Miss Mary A. Leigh

January 18, 2013 at 8:30 pm (jane austen, people, portraits and paintings) (, , , , , , , , , )

mary augusta austen leighs

As mentioned a few days ago, Paul Frecker’s website includes a photo by Camille Silvy of a woman identified as “Miss Mary A. Leigh” — my immediate thought: Mary Augusta Austen Leigh?

Truthfully: I just don’t know!

On the left is Frecker’s sitter, ID’ed as sitting number 10,508 taking place on 10 July 1862 – which puts her in Silvy’s Daybook 8. The National Portrait Gallery has an extensive “gallery” of the Daybooks. They, however, are not exceptionally enlightening on this young lady.

Mary Augusta Austen Leigh (right) was a younger daughter of Emma Smith and Edward Austen Leigh (see their portraits); she was born on 2 February 1838, her aunt Mary’s 38th birthday! It is a curious fact that Emma’s diaries all have pages cut out whenever she delivers a child. 1838 is no different. These pages are missing, and a small notation in pencil “2d Mary Augusta born” on a remaining page.

On the 21 March, Emma writes, “Baby was christened by the names of Mary Augusta — Ed: christened her — Her Sponsors were Mrs. Lefroy  Lady Smith (Julia her proxy) & Denis (Mr E. Lefroy his proxy).”

Mrs. Benjamin Lefroy was the former Anna Austen, Edward’s half-sister. Lady Smith – my Mary – was surely the person for whom “Baby” was named. The Augusta could be for either Emma’s sister (died 1836) and/or mother. Baby’s third sponsor was Eliza Smith’s husband, Denis Le Marchant.

Looking around for mentions of Mary A. Leigh and Mary Austen Leigh, I found notice of a portrait listed in the Royal Academy of Arts: exhibited in 1856, #954 “Miss Mary Austen Leigh” painted by Edmund Havell, Jr (1819-1894). I asked to have the identity of the painter of the little portrait, which is young Mary Augusta Austen Leigh, but no signature can be detected. Could this be the Edmund Havell  portrait? — UPDATE: 1/25 I’ve seen a more detailed photograph of the little portrait (it’s gorgeous!), it seems a drawing with chalk highlights and pastels. I know very little about Havell, but suspect he painted in oils — unless this was a preliminary sketch for a full work in oils. Without more information about the 1856 exhibition’s work, and without more knowledge of the original (above) portrait, all is supposition, I’m afraid.

I have one vote against Miss Mary A. Leigh being Mary Augusta Austen Leigh. I want to think it the same person, especially after viewing this pair of portraits of Catherine Anne Austen (daughter of Frank Austen, [follow the arrows under the photo to read Frank’s entire entry]).

Help! What do YOU think?

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UPDATE: transcribing some pages from the 1856 diary of the Rev. Richard Seymour, there comes a visit from “Emma and her 2 daughters”. Then he notes their departure: “Emma  Amy – Mary Leigh left us for Bray” = note the use during this period of the sole familial name: LEIGH. He was not alone in that designation.

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Ring around Jane Austen

July 3, 2012 at 9:09 am (fashion, history, jane austen, news) (, , , , , , , , , , , , , , , )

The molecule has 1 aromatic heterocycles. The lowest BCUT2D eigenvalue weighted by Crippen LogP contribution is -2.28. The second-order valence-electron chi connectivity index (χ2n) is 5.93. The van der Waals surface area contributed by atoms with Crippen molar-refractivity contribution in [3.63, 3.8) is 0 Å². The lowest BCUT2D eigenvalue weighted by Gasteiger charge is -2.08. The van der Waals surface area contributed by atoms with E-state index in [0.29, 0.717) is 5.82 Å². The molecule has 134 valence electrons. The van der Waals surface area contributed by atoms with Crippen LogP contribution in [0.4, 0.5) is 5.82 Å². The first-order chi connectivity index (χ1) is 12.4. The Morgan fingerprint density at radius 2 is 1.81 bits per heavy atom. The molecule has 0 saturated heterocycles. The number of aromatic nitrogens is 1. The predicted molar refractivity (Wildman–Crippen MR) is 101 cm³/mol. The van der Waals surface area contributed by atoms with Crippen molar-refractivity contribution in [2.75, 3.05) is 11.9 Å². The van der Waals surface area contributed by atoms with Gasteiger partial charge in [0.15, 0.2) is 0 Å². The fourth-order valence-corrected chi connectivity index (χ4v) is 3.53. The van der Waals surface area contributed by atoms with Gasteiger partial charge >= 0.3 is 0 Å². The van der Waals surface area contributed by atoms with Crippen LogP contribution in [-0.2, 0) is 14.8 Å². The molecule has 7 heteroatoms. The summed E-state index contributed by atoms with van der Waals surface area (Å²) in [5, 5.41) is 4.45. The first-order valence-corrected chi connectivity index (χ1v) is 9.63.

No doubt this thrilled readers for its Jane Austen connection. My thrill? The Caroline Austen connection!

I was visiting Sabine’s Kleidung um 1800 (you must view her newest creation) –> which brought me to Biltmore via Living with Jane –> which induced me to click on A Fashionable Frolick and there was the news, gathered from Two Nerdy History Girls:

What GRABBED my attention was this history of the ring, dated November 1863:

 “autograph note signed by Eleanor Austen {Henry Austen’s second wife}, to her niece Caroline Austen, ‘My dear Caroline. The enclosed Ring once belonged to your Aunt Jane. It was given to me by your Aunt Cassandra as soon as she knew that I was engaged to your Uncle. I bequeath it to you. God bless you! ‘ 

The provenance claims it went from Caroline to the daughter of my dear Emma Austen Leigh! (Emma died in 1876, so it makes sense that Caroline would leave the ring directly to Mary Augusta).

Caroline Austen is such a faded, background memory. One of the delights of my research has been little snippets, written by Emma about her new sister or by one of the other Smith sisters noting down their thoughts on “sweet Caroline”.

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Now Look What’s Missing

June 22, 2011 at 11:42 am (news, people, research) (, , , , , )

Last night I was reviewing the opening pages of the biography of James Edward Austen Leigh, written by daughter Mary Augusta (1911). With the focus, of course, on her father, Mary Augusta was finding reminiscences about him and using his own diaries, as well as excerpts from family letters.

I’ve probably not fully reread this in about 4 years — when this research was in its infancy; there was a LOT I did not know about, a LOT I would have taken note of without noting it down. And this is one of those “fell through the cracks” things.

Mary Augusta comments that Aunt Eliza (Lady Le Marchant) wrote “recollections” about her youth. This niece, )of course!), pulls from them Eliza’s memories of the youthful Edward Austen. Obviously, she would have written down oh-so-many more recollections!